Dollar bends but does not break

What you need to take care of on Tuesday, June 21:

The American dollar is ending Monday with modest losses against most major rivals. The better tone of European indexes and a holiday in the US, however, resulted in choppy trading across the FX board.

The EUR/USD pair is currently battling the 1.0500 level amid discouraging local news. European Central Bank President Christine Lagarde testified before the Committee on Economic and Monetary Affairs of the European Parliament and repeated that the central bank intends to raise the key interest rate by 25 bps in their July policy meeting. Furthermore, she added that they will hike rates back in September as inflation is “undesirably high.”

The Ukraine war has reduced gas flows from Russia to the Union, with major countries looking to revive coal-fired power plants as an alternative. The Kremlin noted that they are to send gas to the EU, claiming gas flows have fallen because of missing turbines in NordStream as a result of sanctions. German Chancellor Olaf Scholz said that is not plausible.

Brexit woes continue to hurt the pound after the UK government announced plans to change parts of the Northern Ireland Protocol, despite the EU claiming it breaches international laws. GBPUSD hovers around 1.2250.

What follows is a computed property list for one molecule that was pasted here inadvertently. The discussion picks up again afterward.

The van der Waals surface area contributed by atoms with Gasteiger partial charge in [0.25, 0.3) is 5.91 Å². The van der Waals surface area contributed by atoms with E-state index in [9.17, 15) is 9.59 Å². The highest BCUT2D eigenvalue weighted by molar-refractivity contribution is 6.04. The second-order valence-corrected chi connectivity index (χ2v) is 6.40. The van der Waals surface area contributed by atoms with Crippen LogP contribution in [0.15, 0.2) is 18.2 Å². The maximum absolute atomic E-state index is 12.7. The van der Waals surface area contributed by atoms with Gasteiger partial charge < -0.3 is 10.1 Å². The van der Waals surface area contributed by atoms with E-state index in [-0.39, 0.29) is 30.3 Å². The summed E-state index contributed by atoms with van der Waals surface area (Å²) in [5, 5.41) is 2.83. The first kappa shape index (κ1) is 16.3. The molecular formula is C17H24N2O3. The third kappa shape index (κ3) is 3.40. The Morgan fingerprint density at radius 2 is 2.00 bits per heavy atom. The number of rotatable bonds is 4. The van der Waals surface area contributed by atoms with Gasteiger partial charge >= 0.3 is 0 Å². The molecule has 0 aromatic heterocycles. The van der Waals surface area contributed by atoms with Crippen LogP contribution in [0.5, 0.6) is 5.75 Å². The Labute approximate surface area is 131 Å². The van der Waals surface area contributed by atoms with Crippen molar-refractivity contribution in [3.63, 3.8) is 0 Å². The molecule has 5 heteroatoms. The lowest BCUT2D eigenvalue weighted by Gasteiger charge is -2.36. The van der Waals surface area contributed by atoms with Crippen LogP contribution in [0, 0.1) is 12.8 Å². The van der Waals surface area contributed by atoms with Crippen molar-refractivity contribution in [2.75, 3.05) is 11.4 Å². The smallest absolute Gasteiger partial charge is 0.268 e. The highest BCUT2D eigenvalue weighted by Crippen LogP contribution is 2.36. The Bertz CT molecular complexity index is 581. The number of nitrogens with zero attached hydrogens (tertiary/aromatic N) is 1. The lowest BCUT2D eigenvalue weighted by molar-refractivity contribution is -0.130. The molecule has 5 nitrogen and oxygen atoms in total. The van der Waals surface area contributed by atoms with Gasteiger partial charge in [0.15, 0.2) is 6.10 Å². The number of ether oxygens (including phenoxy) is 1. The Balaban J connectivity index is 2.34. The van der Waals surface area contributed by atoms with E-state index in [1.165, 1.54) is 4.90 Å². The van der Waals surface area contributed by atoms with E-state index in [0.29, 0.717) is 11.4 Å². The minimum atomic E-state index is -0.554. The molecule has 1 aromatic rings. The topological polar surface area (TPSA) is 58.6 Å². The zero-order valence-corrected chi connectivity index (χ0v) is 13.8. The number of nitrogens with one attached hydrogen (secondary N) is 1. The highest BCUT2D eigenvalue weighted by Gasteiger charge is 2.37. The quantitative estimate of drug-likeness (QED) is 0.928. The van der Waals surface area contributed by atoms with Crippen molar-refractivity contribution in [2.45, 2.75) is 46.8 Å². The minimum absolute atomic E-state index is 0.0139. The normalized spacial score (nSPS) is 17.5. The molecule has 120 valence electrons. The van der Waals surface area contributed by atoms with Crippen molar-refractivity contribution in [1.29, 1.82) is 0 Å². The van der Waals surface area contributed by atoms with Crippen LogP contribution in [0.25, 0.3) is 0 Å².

Federal Reserve chief Jerome Powell will testify on the Semi-Annual Monetary Policy Report before the Senate on Wednesday and will repeat its testimony before a different commission on Thursday. Market participants will be looking for clues about US economic developments.

Commodity-linked currencies got to advance against the greenback, despite the sour tone of gold and oil. The bright metal eased to $1,835 a troy ounce, while WTI is now trading at around $108.80 a barrel. The USD/CAD pair is down to 1.2990.

AUD/USD trades around 0.6950 ahead of the RBA Meeting Minutes. The document may shed some light on why policymakers hiked the cash rate by 50 bps and whether they plan to keep raising rates by more than 25 bps per month.

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Speculative interest remains concerned about skyrocketing inflation and slowing economic growth, which means markets could suddenly experience risk-off movements.


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